Today is the first day without the €9 ticket.
Germany’s three-month experiment with a flat rate for all public transport was a huge success. Over 52 million tickets were sold — in addition to ten million people who got discounts on annual passes.
A recent study showed that 10% of trips with the €9 ticket replaced a car trip. In this way, the measure saved 1.8 million tons of carbon dioxide emissions. The €9 ticket was great for people (especially poor people) and great for the environment.
Everyone knows that tickets are expensive and stressful — if you make them cheap and simple, then of course more people are going to ride. This was shown in a report by Center for Figuring Out Really Obvious Things — just kidding, it was actually by the Association of German Transport Companies.
The managers that drove Deutsche Bahn into the ground all came from industries that are directly opposed to public transport.
The only people who were surprised, apparently: the managers of public transport companies. Henrik Falk, the boss of Hamburg’s Hochbahn, told DER SPIEGEL that he had always thought that price didn’t play a role in people’s decision to use public transport. “But it does,” he let himself be quoted as saying, “That is what I learned from these three months.”
This is what happens when millionaires are in charge of the transport system. Hamburg’s system is more expensive than anywhere, with a monthly ticket for €114.30. But the guy in charge has no way to know what a banana costs, or that many people can’t afford €114.30. This reminds me of the boss of Berlin’s BVG, who was getting half a million euros a year in addition to two (!) company cars with drivers, all paid for by BVG customers.
The politicians are no better. Robert Habeck says that we all need to sacrifice in the face of high energy costs. Do you think he’ll abandon his heavy black Mercedes for the S-Bahn anytime soon?
The main person blocking a continuation of the €9 was finance minister Christian Lindner. He kept saying there was no money for this “free mentality.” He still manages to find almost unlimited billions for subsidies for the automobile industry: tax write-offs for corporate cars, free Autobahns, free parking places, etc. In the face of massive public pressure, it sounds like Lindner might be caving. We’ll see if we get a halfway decent replacement — it will certainly be more than €9.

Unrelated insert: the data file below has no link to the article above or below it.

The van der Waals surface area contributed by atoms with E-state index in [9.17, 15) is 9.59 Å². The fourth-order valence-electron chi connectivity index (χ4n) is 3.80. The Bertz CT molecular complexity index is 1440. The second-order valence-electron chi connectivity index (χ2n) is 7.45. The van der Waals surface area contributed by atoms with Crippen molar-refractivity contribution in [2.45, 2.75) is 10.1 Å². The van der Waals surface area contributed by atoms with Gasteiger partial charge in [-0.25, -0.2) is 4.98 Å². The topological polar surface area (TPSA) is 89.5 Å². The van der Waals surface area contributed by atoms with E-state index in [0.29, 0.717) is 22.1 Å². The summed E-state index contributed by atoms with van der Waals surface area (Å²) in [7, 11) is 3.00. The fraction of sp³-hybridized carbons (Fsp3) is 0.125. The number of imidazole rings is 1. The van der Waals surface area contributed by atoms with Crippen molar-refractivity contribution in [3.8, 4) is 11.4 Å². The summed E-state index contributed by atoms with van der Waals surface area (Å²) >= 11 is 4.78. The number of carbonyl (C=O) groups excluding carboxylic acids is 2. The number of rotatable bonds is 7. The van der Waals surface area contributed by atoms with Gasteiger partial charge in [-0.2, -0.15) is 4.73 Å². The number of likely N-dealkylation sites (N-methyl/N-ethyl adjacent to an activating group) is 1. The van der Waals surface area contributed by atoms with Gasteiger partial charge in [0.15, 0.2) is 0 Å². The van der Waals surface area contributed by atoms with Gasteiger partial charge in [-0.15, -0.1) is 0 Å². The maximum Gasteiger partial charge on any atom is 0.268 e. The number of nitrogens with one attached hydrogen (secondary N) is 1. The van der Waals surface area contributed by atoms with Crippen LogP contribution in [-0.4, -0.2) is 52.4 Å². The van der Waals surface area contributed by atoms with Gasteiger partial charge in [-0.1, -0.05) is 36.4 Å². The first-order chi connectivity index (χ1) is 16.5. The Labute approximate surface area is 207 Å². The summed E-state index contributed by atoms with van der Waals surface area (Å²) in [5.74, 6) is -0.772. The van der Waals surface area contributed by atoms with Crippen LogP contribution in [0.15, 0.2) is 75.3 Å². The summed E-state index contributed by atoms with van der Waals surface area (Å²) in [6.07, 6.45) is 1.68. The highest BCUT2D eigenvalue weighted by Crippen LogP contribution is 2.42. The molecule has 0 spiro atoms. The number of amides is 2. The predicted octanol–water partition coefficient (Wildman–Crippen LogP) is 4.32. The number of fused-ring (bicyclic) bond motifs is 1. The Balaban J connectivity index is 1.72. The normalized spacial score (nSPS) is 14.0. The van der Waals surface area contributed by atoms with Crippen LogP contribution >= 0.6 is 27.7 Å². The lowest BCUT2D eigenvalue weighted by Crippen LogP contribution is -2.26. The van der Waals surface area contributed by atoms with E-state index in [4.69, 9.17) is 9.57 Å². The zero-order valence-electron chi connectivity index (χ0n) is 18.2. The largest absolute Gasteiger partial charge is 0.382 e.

We need more vehicles, more routes, and more workers (with better conditions!)
But we need something much better than €9. The ticket had all kinds of problems. On popular routes, trains were packed beyond capacity. This is the result of two decades of neoliberal reforms that devastated Germany’s rail systems. Fun fact: the managers that drove Deutsche Bahn into the ground all came from industries that are directly opposed to public transport. Helmut Mehdorn was from Lufthansa, and then Rüdiger Grube was from Daimler-Benz. It might have seemed like they were simply incompetent and corrupt — but they might have been actively sabotaging the competition to planes and cars. These so-called reforms were also terrible for the people keeping the system running.
These cuts meant that about 7,000 kilometers of rail were abandoned, leaving large swaths of the country without public transport of any kind. The €9 ticket never caught on in rural areas — it’s not much use if there is no train station and a bus only passes by once a day.
The main thing we need going forward is massive new investments in trains, trams, subways, and busses. We need more vehicles, more routes, and more workers (with better conditions!) Fortunately, Germany’s wealthy have more money than they know what to do with. Having our oligarchs pay the same tax rate as you or I would be enough to finance free transport for everyone. Even more money could be gotten by cutting subsidies to the car industry.
We need a €0 ticket. This would be incredibly efficient: we could get rid of tickets entirely, and thus get rid of ticket checkers (and all the violence they cause to riders). We could get rid of the prisons that incarcerate people for the “crime” of being poor and riding without a ticket (prisons aren’t cheap!). All those resources could be used to making the trains work better. The S-Bahn is a basic need for everyone, just like a sidewalk or a park, and shouldn’t require a ticket.
There are more obvious improvements to make. All summer, people were forced to cram into overfilled trains, while an entire wagon would be kept empty. We need to get rid of first class, an absurd relic of when trains where run by aristocrats.
We are facing multiple emergencies: an energy crisis is coming on top of a climate crisis. We can’t leave life-or-death decisions about transport in the hands of millionaire politicians and their heirs of Nazi billionaires. We need to put transport under the democratic control of workers and riders. Let’s vote on how to run the BVG — I’m confident that not a single working-class person would vote for the expensive chaos we have today.